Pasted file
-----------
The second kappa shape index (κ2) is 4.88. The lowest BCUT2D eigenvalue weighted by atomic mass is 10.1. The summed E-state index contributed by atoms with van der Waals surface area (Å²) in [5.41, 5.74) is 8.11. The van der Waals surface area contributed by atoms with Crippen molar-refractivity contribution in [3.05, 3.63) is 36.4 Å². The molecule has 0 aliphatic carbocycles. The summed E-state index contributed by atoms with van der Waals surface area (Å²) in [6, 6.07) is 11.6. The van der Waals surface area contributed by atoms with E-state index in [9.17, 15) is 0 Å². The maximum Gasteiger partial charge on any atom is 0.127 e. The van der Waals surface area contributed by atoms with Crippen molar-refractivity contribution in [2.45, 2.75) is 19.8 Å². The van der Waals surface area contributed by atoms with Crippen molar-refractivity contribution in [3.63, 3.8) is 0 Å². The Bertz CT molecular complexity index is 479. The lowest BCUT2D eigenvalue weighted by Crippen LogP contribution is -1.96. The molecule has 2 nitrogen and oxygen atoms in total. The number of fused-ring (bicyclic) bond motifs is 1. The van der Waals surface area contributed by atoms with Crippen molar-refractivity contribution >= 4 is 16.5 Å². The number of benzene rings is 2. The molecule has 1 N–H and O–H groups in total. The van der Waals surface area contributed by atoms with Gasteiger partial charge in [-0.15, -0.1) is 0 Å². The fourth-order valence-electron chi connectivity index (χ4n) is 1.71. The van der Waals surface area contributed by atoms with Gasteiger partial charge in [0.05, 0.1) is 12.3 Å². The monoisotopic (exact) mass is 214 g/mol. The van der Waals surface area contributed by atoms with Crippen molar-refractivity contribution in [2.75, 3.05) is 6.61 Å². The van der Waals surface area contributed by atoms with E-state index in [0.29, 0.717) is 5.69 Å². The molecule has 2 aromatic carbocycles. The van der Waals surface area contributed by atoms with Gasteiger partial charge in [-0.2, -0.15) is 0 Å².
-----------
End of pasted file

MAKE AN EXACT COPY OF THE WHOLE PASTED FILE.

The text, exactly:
The second kappa shape index (κ2) is 4.88. The lowest BCUT2D eigenvalue weighted by atomic mass is 10.1. The summed E-state index contributed by atoms with van der Waals surface area (Å²) in [5.41, 5.74) is 8.11. The van der Waals surface area contributed by atoms with Crippen molar-refractivity contribution in [3.05, 3.63) is 36.4 Å². The molecule has 0 aliphatic carbocycles. The summed E-state index contributed by atoms with van der Waals surface area (Å²) in [6, 6.07) is 11.6. The van der Waals surface area contributed by atoms with E-state index in [9.17, 15) is 0 Å². The maximum Gasteiger partial charge on any atom is 0.127 e. The van der Waals surface area contributed by atoms with Crippen molar-refractivity contribution in [2.45, 2.75) is 19.8 Å². The van der Waals surface area contributed by atoms with Crippen molar-refractivity contribution in [3.63, 3.8) is 0 Å². The Bertz CT molecular complexity index is 479. The lowest BCUT2D eigenvalue weighted by Crippen LogP contribution is -1.96. The molecule has 2 nitrogen and oxygen atoms in total. The number of fused-ring (bicyclic) bond motifs is 1. The van der Waals surface area contributed by atoms with Crippen molar-refractivity contribution >= 4 is 16.5 Å². The number of benzene rings is 2. The molecule has 1 N–H and O–H groups in total. The van der Waals surface area contributed by atoms with Gasteiger partial charge in [-0.15, -0.1) is 0 Å². The fourth-order valence-electron chi connectivity index (χ4n) is 1.71. The van der Waals surface area contributed by atoms with Gasteiger partial charge in [0.05, 0.1) is 12.3 Å². The monoisotopic (exact) mass is 214 g/mol. The van der Waals surface area contributed by atoms with Crippen molar-refractivity contribution in [2.75, 3.05) is 6.61 Å². The van der Waals surface area contributed by atoms with E-state index in [0.29, 0.717) is 5.69 Å². The molecule has 2 aromatic carbocycles. The van der Waals surface area contributed by atoms with Gasteiger partial charge in [-0.2, -0.15) is 0 Å².